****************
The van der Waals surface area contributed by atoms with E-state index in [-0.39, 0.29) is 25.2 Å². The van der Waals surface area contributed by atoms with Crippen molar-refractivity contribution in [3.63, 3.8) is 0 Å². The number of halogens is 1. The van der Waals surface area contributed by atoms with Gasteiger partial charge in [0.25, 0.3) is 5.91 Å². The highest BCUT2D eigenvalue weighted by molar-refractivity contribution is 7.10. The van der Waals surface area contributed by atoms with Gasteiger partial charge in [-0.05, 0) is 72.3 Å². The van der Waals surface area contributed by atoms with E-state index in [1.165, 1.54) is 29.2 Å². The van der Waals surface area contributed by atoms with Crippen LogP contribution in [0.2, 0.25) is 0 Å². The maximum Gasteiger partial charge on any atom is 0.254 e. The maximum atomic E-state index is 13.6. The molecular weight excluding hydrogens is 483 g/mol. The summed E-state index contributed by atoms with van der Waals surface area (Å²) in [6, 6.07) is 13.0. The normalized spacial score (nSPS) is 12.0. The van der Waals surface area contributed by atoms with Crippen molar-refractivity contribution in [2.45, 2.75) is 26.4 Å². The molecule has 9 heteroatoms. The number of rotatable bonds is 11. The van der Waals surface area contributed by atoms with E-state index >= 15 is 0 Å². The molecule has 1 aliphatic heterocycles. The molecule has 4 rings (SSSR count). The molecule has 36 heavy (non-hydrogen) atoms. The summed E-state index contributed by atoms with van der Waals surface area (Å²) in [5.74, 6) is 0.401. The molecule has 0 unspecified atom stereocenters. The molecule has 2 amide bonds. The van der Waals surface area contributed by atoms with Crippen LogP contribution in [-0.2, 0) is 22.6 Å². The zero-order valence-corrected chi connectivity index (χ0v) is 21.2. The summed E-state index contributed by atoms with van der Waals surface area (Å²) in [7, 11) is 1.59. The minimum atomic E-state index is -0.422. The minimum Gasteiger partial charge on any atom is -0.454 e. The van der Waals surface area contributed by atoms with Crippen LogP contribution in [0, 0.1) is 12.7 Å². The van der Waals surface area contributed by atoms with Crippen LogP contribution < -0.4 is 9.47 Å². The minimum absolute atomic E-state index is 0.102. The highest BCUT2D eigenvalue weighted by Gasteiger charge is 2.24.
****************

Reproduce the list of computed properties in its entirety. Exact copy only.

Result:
The van der Waals surface area contributed by atoms with E-state index in [-0.39, 0.29) is 25.2 Å². The van der Waals surface area contributed by atoms with Crippen molar-refractivity contribution in [3.63, 3.8) is 0 Å². The number of halogens is 1. The van der Waals surface area contributed by atoms with Gasteiger partial charge in [0.25, 0.3) is 5.91 Å². The highest BCUT2D eigenvalue weighted by molar-refractivity contribution is 7.10. The van der Waals surface area contributed by atoms with Gasteiger partial charge in [-0.05, 0) is 72.3 Å². The van der Waals surface area contributed by atoms with E-state index in [1.165, 1.54) is 29.2 Å². The van der Waals surface area contributed by atoms with Crippen LogP contribution in [0.2, 0.25) is 0 Å². The maximum Gasteiger partial charge on any atom is 0.254 e. The maximum atomic E-state index is 13.6. The molecular weight excluding hydrogens is 483 g/mol. The summed E-state index contributed by atoms with van der Waals surface area (Å²) in [6, 6.07) is 13.0. The normalized spacial score (nSPS) is 12.0. The van der Waals surface area contributed by atoms with Crippen molar-refractivity contribution in [2.45, 2.75) is 26.4 Å². The molecule has 9 heteroatoms. The number of rotatable bonds is 11. The van der Waals surface area contributed by atoms with E-state index >= 15 is 0 Å². The molecule has 1 aliphatic heterocycles. The molecule has 4 rings (SSSR count). The molecule has 36 heavy (non-hydrogen) atoms. The summed E-state index contributed by atoms with van der Waals surface area (Å²) in [5.74, 6) is 0.401. The molecule has 0 unspecified atom stereocenters. The molecule has 2 amide bonds. The van der Waals surface area contributed by atoms with Crippen LogP contribution in [-0.2, 0) is 22.6 Å². The zero-order valence-corrected chi connectivity index (χ0v) is 21.2. The summed E-state index contributed by atoms with van der Waals surface area (Å²) in [7, 11) is 1.59. The minimum atomic E-state index is -0.422. The minimum Gasteiger partial charge on any atom is -0.454 e. The van der Waals surface area contributed by atoms with Crippen LogP contribution in [0, 0.1) is 12.7 Å². The van der Waals surface area contributed by atoms with Crippen LogP contribution < -0.4 is 9.47 Å². The minimum absolute atomic E-state index is 0.102. The highest BCUT2D eigenvalue weighted by Gasteiger charge is 2.24.